Evolution of the Birthday Suit

By Kathy A SvitilOct 1, 2003 5:00 AM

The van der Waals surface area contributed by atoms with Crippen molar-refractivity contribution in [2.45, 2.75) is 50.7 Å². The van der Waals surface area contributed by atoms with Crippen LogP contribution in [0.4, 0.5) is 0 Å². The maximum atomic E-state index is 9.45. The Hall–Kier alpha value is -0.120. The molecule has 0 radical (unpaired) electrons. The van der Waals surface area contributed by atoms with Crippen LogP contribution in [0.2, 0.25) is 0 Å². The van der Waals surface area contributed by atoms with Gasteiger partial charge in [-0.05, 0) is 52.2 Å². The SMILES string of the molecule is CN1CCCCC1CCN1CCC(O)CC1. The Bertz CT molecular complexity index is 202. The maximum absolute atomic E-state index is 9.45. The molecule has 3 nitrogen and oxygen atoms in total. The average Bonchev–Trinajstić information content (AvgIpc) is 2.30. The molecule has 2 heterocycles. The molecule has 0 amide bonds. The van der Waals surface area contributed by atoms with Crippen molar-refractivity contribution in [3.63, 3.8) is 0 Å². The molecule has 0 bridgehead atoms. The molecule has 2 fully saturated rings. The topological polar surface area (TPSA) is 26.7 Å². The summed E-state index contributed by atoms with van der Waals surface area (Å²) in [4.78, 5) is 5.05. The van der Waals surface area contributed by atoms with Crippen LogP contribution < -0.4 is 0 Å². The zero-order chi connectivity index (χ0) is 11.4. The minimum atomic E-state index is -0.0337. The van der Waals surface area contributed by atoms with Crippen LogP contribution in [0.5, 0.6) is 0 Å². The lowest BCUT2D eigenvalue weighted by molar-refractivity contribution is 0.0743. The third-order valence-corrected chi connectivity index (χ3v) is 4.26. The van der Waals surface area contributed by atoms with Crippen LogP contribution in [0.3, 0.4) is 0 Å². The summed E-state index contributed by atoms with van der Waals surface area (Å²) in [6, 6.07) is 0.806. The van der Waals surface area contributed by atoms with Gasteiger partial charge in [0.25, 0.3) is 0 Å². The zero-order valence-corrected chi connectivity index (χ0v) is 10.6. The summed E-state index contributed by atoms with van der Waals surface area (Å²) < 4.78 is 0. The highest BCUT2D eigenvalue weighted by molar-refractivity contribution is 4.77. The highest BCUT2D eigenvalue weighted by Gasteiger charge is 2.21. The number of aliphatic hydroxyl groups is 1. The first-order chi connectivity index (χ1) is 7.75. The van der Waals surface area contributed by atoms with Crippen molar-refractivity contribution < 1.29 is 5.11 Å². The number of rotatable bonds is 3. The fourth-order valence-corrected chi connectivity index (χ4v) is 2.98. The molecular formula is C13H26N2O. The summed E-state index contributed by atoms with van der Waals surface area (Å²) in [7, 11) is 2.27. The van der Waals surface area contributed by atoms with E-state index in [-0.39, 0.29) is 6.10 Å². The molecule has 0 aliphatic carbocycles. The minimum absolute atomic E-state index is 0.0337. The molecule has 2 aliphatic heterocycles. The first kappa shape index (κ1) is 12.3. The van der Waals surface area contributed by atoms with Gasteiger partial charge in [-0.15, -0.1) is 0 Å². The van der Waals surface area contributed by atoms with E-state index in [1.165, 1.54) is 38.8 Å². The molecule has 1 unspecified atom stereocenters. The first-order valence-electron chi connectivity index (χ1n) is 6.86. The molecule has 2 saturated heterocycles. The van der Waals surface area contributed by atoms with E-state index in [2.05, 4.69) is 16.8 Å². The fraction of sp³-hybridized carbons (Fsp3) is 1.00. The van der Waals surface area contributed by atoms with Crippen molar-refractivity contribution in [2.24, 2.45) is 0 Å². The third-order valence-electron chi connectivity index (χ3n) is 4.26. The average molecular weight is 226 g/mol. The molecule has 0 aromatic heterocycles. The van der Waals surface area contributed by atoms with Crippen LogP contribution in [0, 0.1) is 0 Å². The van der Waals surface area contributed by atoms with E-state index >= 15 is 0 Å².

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One of the most visible differences between humans and other primates—our extremely reduced body hair—may result from an evolutionary battle with parasitic bugs. "The fleas, ticks, biting flies, and other ectoparasites that live in an animal's fur cause irritation, carry disease, and so on. If an animal could shed its fur, it would free itself from a lot of these pests," says Mark Pagel, an evolutionary biologist at the University of Reading in England. Once humans mastered fire, shelter, and clothing, thick body hair simply became an evolutionary disadvantage. To Pagel and his colleague Walter Bodmer of John Radcliffe Hospital in Headington, this theory makes more sense than the older explanation that a bald body helped humans shed excess body heat. But why do we still sprout abundant hair in the armpits, the pubic regions, and the top of the head? Charles Darwin speculated that a thick mane might make us more attractive to potential mates. "Pubic hair and hair under our arms are more fun and difficult to explain," Pagel says. "We think hair there creates a hot, humid environment that promotes pheromonal signaling between the sexes."

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